INCLUDEnyc Voices

Rethinking language and disability: My evening with disability rights lawyer Haben Girma

Written by guest blogger Ariam Alula

On the night of the lecture "Disability & Innovation: The Universal Benefits of Inclusion" presented by Haben Girma at Fordham University in the Bronx, I learned the importance of using appropriate language when referring to individuals with disabilities.  

As the first person who is deaf-blind to graduate from Harvard Law, Haben's work as a self- and legal advocate earned her the title of White House Champion of Change from the 44th U.S. President Barack Obama in 2015. She has also been featured in Forbes Magazine’s 30 Under 30.

During Haben's opening remarks, she spoke about a journey that her mother, my mother, my friend's mother — sitting next to me in the audience — and many other mothers from Eritrea made during a heightened time of migration during the Horn of the African nation’s 30-year fight for independence.

As we heard our stories unveiled on the podium by Haben whose first name, like ours, (Ariam and Miriam, depending on pronunciation) is indistinguishably Eritrean and a marker of our hybrid identities as Americans and Eritreans in the diaspora, the sister-friend and I nodded in recognition.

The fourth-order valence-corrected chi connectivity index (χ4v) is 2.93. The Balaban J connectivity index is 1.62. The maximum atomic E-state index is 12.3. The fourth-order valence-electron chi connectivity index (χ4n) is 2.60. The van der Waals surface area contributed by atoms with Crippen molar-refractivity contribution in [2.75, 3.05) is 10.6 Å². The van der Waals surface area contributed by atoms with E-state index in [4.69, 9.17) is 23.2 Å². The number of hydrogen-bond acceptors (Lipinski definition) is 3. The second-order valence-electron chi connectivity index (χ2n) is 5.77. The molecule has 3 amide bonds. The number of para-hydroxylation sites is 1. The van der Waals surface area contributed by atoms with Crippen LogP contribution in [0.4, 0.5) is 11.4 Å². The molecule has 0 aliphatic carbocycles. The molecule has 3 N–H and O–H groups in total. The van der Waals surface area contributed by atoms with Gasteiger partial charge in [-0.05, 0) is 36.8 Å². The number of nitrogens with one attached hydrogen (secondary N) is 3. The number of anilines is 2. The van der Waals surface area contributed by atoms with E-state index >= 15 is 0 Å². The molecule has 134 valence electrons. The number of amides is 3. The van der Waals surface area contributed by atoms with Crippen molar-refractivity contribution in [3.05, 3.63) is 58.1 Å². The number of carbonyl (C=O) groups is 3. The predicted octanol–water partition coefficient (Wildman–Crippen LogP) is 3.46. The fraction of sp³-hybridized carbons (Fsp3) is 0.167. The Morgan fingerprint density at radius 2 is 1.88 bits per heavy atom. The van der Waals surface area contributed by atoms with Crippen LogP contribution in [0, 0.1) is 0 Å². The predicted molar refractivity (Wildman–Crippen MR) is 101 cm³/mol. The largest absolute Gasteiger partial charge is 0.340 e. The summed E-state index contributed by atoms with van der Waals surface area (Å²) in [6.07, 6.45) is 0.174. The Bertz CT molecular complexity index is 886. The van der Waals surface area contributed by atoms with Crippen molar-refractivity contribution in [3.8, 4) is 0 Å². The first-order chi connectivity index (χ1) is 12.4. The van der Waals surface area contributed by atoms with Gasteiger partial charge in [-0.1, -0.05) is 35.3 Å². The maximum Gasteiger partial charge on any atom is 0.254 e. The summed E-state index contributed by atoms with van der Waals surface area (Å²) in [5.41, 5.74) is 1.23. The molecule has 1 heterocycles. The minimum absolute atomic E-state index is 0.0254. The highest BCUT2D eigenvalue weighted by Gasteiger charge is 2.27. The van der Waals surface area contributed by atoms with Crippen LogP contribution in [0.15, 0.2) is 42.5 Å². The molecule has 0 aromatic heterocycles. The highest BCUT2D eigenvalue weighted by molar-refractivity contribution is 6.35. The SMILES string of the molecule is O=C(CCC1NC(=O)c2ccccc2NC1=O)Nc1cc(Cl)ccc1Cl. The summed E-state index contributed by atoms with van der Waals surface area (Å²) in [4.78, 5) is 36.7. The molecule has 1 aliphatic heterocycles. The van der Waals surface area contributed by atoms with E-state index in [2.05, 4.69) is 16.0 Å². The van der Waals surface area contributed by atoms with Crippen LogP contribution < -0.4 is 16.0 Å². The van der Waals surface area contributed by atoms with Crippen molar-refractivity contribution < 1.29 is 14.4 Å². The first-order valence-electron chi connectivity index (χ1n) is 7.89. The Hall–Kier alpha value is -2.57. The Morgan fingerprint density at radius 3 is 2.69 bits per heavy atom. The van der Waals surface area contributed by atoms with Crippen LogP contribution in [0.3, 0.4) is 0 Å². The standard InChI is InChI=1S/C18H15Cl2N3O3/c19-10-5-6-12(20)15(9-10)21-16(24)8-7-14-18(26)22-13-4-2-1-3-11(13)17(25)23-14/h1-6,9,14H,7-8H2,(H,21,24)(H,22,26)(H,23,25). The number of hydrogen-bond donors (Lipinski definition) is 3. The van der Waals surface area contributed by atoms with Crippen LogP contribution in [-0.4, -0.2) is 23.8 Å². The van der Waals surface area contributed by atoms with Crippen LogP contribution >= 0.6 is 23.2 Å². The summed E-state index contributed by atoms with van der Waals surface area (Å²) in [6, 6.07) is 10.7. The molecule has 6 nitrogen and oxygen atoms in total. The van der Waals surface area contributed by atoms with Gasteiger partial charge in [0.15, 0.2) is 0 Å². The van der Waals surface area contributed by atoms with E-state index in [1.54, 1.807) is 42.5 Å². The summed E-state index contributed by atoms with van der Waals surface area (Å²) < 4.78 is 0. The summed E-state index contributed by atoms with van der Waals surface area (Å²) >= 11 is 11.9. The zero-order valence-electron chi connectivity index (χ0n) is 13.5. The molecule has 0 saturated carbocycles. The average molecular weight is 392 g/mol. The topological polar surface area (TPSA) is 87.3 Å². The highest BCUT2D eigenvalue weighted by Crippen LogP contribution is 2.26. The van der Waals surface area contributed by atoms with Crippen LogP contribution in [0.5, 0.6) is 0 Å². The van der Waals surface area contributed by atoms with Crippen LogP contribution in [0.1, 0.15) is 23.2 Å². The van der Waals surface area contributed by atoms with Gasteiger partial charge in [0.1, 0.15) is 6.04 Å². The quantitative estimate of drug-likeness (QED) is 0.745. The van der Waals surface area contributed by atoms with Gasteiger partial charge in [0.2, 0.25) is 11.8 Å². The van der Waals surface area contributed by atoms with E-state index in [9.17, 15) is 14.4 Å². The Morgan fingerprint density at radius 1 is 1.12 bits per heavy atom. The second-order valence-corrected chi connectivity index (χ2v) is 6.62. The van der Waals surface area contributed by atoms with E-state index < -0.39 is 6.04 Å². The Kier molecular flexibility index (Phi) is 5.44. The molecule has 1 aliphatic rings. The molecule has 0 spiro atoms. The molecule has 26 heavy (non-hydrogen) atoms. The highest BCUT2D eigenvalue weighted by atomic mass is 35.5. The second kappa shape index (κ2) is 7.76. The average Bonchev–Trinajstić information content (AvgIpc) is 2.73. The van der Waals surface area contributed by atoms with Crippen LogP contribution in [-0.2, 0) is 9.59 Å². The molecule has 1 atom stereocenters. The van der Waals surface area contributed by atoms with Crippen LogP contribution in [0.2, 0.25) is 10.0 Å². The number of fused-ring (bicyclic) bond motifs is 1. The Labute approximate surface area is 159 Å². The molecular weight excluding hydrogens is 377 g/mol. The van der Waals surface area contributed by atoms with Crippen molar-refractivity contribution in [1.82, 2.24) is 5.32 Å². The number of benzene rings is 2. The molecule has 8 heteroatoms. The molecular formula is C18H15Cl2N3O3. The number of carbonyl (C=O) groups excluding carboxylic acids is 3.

Another moment we shared was hearing Haben say, “In our country, disabilities are seen as a curse.”

This reverberated a key factor that I, as a diaspora kid and sibling of a person with disabilities, have noticed in our community: language.

In the article "Producing Positive Disability Stories: A Brief Guide" posted on Haben’s website, the author challenges the way individuals without disabilities refer to those with disabilities in everyday life.

The semantics of words such as "special needs” and “differently-abled,” or what Haben called "linguistics gymnastics," perpetuate the belief that individuals with disabilities are separate from non-disabled individuals and this kind of language prevents inclusion.

In the article she goes on to say, "We plainly state other human characteristics. We write, ‘She is a girl,’ rather than, ‘She has a special gender.’ The words we use to discuss disability should similarly be straightforward."

Using person-first language, I think, is a happy medium when referring to individuals with disabilities. An example reflecting this belief is how I tell others about my brother. Rather than stating Daniel is autistic, which will introduce his main disability before introducing himself.

I prefer to say Daniel is my brother and uses words, phrases and gestures to communicate. Daniel is a man-boy who has autism.